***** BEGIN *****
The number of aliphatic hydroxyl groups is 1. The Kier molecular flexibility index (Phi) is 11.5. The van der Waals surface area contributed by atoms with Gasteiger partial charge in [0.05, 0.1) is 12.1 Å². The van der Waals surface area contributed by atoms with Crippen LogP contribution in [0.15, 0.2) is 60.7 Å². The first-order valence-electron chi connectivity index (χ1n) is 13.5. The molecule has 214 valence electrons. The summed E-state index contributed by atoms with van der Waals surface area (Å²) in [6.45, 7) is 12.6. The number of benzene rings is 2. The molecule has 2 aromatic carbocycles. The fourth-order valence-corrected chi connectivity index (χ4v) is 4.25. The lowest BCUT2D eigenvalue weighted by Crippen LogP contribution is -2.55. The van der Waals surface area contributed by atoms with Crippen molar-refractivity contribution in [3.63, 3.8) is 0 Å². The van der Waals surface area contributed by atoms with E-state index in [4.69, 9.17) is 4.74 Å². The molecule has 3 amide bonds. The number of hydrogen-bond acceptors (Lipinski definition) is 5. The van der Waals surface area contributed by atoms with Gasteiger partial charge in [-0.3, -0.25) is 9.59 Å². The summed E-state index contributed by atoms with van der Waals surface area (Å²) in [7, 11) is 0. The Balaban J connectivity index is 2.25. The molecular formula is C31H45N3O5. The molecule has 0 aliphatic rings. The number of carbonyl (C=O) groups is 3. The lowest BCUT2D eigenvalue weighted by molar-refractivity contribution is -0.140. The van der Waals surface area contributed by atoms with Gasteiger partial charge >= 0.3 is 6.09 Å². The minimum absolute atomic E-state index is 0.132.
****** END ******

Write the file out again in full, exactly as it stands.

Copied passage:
The number of aliphatic hydroxyl groups is 1. The Kier molecular flexibility index (Phi) is 11.5. The van der Waals surface area contributed by atoms with Gasteiger partial charge in [0.05, 0.1) is 12.1 Å². The van der Waals surface area contributed by atoms with Crippen LogP contribution in [0.15, 0.2) is 60.7 Å². The first-order valence-electron chi connectivity index (χ1n) is 13.5. The molecule has 214 valence electrons. The summed E-state index contributed by atoms with van der Waals surface area (Å²) in [6.45, 7) is 12.6. The number of benzene rings is 2. The molecule has 2 aromatic carbocycles. The fourth-order valence-corrected chi connectivity index (χ4v) is 4.25. The lowest BCUT2D eigenvalue weighted by Crippen LogP contribution is -2.55. The van der Waals surface area contributed by atoms with Crippen molar-refractivity contribution in [3.63, 3.8) is 0 Å². The van der Waals surface area contributed by atoms with E-state index in [4.69, 9.17) is 4.74 Å². The molecule has 3 amide bonds. The number of hydrogen-bond acceptors (Lipinski definition) is 5. The van der Waals surface area contributed by atoms with Gasteiger partial charge in [-0.3, -0.25) is 9.59 Å². The summed E-state index contributed by atoms with van der Waals surface area (Å²) in [7, 11) is 0. The Balaban J connectivity index is 2.25. The molecular formula is C31H45N3O5. The molecule has 0 aliphatic rings. The number of carbonyl (C=O) groups is 3. The lowest BCUT2D eigenvalue weighted by molar-refractivity contribution is -0.140. The van der Waals surface area contributed by atoms with Gasteiger partial charge >= 0.3 is 6.09 Å². The minimum absolute atomic E-state index is 0.132.